Chanhassen "Sugar" Pickford Hiddle
Sal's mom is a mystery. Like a patchwork quilt, she appears to us in little bits and pieces. Some of these bits and pieces show us a portrait of a woman who loves her life and her family more than anything. Other bits and pieces show us a portrait of a woman who is deeply sad and deeply confused. That's just how human beings are, we guess. Full of contradictions – messy, and wonderful all at once.
Through Sal's memories, we begin piece together a history of her mother, Chanhassen. We get to see what life was like when everything was happy and hopeful, and we also get to see what life is like when her mother grew very sad, confused, and lost. What exactly does she want in life?
First and foremost, Chanhassen wanted to have lots of children. When she finds out she's pregnant, she tells Sal, "'At last! Now we are really going to fill this house up with children.'" (23.16) But a few months later, Sal has an accident, and her mother has to carry her to safety. That night, her mom goes into early labor and loses the baby. In order to save her life, the doctor has to give her a hysterectomy. As a result of this operation, Sal's mom learns that she could never again have children.
Wow. If we were to walk in Chanhassen's moccasins, we can imagine that having a hysterectomy and learning that you can't have any more children would be an incredibly difficult and painful experience. So it's no surprise, then, that Chanhassen grew very depressed soon after this incident.
Down in the Dumps
How depressed? Well, she cuts her hair, and she wanders all over the fields and meadows. She's distracted all the time and starts to think poorly of herself. Sal remembers a conversation between her father and mother, in which Chanhassen complains that she's not good enough for her husband:
Two days before she left, when I first heard her raise the subject of leaving, she said, "I feel so rotten in comparison."
"Sugar you're not rotten," he said.
"See?" she said. "See? Why couldn't you at least believe I am rotten?"
"Because you're not," he said. (18.9-12)
Why do you think Sal's mother feels so "rotten"? And why won't she believe her husband when he tells her that she isn't? It's a mystery we can never quite solve, but it does help us to understand her a bit more, when she explains to her family why she's leaving. Chanhassen believes she is neither brave nor good, so she needs to find out what or who she really is. She needs "to leave in order to clear her head, and to clear her heart of all the bad things. She needed to learn about what she was" (18.13).
Despite her mysterious qualities, Sal's mom is still a character we can all relate to. She's unsure of herself, and struggling to figure it all out. It can be hard for us to relate to her at first, because we, like Sal, have trouble understanding why she leaves. But in the end, we know that she leaves to face down her own demons, and we can learn to accept that choice. Chanhassen just might be braver than she thinks.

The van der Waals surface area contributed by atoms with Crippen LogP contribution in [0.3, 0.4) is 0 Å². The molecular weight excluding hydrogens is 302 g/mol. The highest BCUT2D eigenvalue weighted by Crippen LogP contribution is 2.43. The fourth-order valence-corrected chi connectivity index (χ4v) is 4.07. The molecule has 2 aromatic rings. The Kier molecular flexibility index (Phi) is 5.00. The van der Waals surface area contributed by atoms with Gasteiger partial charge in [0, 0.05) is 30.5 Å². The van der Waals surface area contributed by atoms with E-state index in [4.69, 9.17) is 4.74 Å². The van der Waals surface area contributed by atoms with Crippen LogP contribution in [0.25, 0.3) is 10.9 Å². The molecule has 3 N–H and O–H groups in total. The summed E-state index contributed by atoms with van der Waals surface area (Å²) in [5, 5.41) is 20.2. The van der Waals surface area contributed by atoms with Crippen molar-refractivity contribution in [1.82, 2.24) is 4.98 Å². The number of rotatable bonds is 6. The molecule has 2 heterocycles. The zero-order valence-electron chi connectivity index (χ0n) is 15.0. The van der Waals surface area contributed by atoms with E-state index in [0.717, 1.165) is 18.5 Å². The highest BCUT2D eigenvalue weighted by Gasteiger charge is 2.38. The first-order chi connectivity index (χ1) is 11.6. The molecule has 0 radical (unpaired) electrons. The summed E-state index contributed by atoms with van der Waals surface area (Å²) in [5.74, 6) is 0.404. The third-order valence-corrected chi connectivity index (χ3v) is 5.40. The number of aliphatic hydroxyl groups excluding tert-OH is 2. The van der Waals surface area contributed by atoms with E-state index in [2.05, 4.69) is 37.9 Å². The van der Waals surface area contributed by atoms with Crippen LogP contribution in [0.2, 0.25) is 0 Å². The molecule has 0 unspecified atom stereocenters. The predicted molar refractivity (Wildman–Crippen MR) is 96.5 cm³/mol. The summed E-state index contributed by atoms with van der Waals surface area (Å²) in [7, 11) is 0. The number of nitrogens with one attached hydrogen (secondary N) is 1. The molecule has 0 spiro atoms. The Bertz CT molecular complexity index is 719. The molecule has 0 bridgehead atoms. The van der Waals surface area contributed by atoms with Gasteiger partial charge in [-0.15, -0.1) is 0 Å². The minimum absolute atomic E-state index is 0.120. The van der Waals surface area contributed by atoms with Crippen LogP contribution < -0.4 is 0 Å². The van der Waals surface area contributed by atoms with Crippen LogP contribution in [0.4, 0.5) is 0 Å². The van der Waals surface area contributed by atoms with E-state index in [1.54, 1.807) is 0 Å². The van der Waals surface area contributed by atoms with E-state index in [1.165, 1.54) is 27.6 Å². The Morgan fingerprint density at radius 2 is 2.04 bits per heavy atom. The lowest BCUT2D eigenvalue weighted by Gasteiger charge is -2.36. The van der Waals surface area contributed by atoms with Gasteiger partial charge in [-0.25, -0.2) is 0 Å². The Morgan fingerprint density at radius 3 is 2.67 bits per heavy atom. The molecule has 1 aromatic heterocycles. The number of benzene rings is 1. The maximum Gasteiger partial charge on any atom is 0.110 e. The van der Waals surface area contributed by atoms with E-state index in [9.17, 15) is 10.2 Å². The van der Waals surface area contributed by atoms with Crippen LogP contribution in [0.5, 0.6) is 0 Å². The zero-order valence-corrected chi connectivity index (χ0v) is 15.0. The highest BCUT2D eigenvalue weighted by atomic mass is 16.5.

Chanhassen Hiddle and Mrs. Winterbottom
Sal's mom and Phoebe's mom have a lot in common, it seems. Even though all the Winterbottoms are totally clueless, Sal is able to pick up on Mrs. Winterbottom's deep sadness, perhaps because she had already seen the same thing in her mother:
I could tell that Mrs. Winterbottom was trying to rise above some awful sadness she was feeling, but Prudence couldn't see that. Prudence had her own agenda, just as I had had my own agenda that day my mother wanted me to walk with her. I couldn't see my mother's sadness. (17.22)
Chanhassen and Mrs. Winterbottom have their sadness in common, sure, but they also have one more thing in common: they are mothers, and we know from what Gram tells us ("Being a mother is like trying to hold a wolf by the ears" [10.3]) that being a mom is no easy thing. In fact, it's the defining characteristic of their lives. Could that be precisely the problem?
On another occasion, when she explains why she wants to leave her family, Sal's mom tells us she wants to know who she is "before I was a wife and a mother. I mean underneath, where I am Chanhassen." (23.8) Hmmm. So she wants to discover who she is underneath being a wife and a mother. It seems like filling those roles is no longer enough to make her happy. Or maybe it's never been enough and she's just now realizing it. But whatever's happening inside her, it's clear that Chanhassen's sadness and the fact that she's a mother, are somehow related. Take a look at our character discussion of "Mrs. Winterbottom" for more on this issue.